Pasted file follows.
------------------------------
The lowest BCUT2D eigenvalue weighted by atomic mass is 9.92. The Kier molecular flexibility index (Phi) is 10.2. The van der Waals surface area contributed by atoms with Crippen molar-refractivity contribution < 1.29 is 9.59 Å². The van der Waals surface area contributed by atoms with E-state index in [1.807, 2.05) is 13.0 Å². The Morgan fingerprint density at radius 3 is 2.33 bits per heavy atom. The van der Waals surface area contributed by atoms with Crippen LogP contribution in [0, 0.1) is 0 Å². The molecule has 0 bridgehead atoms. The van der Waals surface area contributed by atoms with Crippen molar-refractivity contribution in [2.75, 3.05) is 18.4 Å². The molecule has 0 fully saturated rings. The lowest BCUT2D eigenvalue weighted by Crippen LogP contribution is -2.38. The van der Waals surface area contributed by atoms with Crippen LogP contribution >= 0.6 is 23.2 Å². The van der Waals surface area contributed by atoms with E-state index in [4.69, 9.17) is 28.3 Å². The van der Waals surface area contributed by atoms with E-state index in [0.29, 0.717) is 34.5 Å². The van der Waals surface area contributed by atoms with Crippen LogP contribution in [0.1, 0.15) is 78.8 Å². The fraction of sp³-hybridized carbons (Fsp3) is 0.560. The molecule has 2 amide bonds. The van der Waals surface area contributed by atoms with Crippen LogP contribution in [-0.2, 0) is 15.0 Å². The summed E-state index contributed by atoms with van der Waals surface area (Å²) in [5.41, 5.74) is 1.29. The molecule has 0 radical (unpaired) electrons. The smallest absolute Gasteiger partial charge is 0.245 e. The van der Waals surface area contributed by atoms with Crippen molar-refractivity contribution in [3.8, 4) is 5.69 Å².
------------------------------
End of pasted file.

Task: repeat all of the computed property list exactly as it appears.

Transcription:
The lowest BCUT2D eigenvalue weighted by atomic mass is 9.92. The Kier molecular flexibility index (Phi) is 10.2. The van der Waals surface area contributed by atoms with Crippen molar-refractivity contribution < 1.29 is 9.59 Å². The van der Waals surface area contributed by atoms with E-state index in [1.807, 2.05) is 13.0 Å². The Morgan fingerprint density at radius 3 is 2.33 bits per heavy atom. The van der Waals surface area contributed by atoms with Crippen LogP contribution in [0, 0.1) is 0 Å². The molecule has 0 bridgehead atoms. The van der Waals surface area contributed by atoms with Crippen molar-refractivity contribution in [2.75, 3.05) is 18.4 Å². The molecule has 0 fully saturated rings. The lowest BCUT2D eigenvalue weighted by Crippen LogP contribution is -2.38. The van der Waals surface area contributed by atoms with Crippen LogP contribution >= 0.6 is 23.2 Å². The van der Waals surface area contributed by atoms with E-state index in [4.69, 9.17) is 28.3 Å². The van der Waals surface area contributed by atoms with E-state index in [0.29, 0.717) is 34.5 Å². The van der Waals surface area contributed by atoms with Crippen LogP contribution in [0.1, 0.15) is 78.8 Å². The fraction of sp³-hybridized carbons (Fsp3) is 0.560. The molecule has 2 amide bonds. The van der Waals surface area contributed by atoms with Crippen LogP contribution in [-0.2, 0) is 15.0 Å². The summed E-state index contributed by atoms with van der Waals surface area (Å²) in [5.41, 5.74) is 1.29. The molecule has 0 radical (unpaired) electrons. The smallest absolute Gasteiger partial charge is 0.245 e. The van der Waals surface area contributed by atoms with Crippen molar-refractivity contribution in [3.8, 4) is 5.69 Å².